Murder never goes as planned.
This phrase seemed to follow me throughout my existence, like a heavy, heavy shadow that grows bigger as the sun sets. It’ll probably be etched on my gravestone, right next to “Here lies good ole What’s-His-Name” and “We hardly knew ye.”
Nobody knows my name. I’m not even too sure of it myself. I just don’t care anymore for some reason, although I like to think that it’s something suave and thrilling, like Rhett maybe, from that big Clark Gable film everybody loved. I honestly have no idea, though.
I’ve been called several names throughout the years. There’ve been dozens, like the Grim Reaper, the Caller, the Fourth Horseman… The list is endless. American President Frankie Roosevelt himself once dubbed me the Shade during one of his radio broadcasts. My personal favorite is the Hearse. I always liked the way that one sounded.
My handiwork is sprinkled all over the 1930s. Businessmen, executives, overlords, Boy Scouts, little old ladies. If someone wanted someone else to be dandelion fertilizer and that first someone had enough dough, they’d come to me, and their murderous wish is granted within the week.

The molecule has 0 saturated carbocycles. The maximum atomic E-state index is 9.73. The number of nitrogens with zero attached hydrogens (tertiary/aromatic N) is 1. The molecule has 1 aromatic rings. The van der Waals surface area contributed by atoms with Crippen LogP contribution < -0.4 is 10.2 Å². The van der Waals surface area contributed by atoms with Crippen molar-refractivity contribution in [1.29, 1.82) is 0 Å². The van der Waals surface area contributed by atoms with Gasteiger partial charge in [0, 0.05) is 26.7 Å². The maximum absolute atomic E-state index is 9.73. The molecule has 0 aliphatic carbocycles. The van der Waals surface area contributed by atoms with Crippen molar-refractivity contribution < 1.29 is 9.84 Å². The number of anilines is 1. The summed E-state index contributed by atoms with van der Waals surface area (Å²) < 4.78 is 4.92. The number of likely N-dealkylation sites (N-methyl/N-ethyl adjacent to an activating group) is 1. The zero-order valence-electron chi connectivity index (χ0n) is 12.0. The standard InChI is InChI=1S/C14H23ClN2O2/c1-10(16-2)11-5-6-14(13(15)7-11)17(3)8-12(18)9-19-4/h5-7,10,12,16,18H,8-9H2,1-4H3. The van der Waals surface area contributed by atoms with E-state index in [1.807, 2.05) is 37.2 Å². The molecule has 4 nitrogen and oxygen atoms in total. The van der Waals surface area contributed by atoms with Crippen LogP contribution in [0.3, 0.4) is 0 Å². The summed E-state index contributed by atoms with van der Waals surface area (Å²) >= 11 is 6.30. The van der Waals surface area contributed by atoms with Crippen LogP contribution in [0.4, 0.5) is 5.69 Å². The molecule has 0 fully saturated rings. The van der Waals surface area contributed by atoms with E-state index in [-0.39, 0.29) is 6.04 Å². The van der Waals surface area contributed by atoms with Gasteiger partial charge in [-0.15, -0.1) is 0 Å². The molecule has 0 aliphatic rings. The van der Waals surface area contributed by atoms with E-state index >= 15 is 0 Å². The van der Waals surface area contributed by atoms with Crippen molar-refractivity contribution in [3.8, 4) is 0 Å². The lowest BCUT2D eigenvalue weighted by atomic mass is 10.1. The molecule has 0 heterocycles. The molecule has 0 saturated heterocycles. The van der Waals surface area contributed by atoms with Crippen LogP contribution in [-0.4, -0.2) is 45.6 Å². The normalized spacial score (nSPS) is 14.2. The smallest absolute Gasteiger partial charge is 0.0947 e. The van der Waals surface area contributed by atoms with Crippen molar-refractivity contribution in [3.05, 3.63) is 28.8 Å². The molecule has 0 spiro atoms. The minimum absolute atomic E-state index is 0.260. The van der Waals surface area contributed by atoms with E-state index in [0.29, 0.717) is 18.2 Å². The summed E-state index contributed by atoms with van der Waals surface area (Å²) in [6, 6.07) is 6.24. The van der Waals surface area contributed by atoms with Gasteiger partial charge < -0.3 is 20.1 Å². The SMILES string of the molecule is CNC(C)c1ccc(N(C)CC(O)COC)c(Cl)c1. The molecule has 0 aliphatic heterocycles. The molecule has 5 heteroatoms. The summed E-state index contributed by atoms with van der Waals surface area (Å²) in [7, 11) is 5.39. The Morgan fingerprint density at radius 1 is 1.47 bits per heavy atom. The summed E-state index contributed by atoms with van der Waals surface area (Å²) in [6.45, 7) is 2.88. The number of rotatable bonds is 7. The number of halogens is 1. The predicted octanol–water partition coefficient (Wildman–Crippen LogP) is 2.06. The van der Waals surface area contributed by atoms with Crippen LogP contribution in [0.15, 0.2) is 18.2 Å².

Most call me a killer or an assassin, but I prefer the term catalyst. I do my job, collect my cash, and walk away. If I leave some crimson stains along the way, that’s no concern of mine.
As I crept through the darkness that night, I felt a new name for myself rising: Messiah. For the first time, I was moving without being told, acting without a superior. For the first time in my life, I had my own free will. I had come to this tiny corner of Europe to fulfill one of my own wishes. Tonight, the vilest man in history will die, and I will be the catalyst that took him down.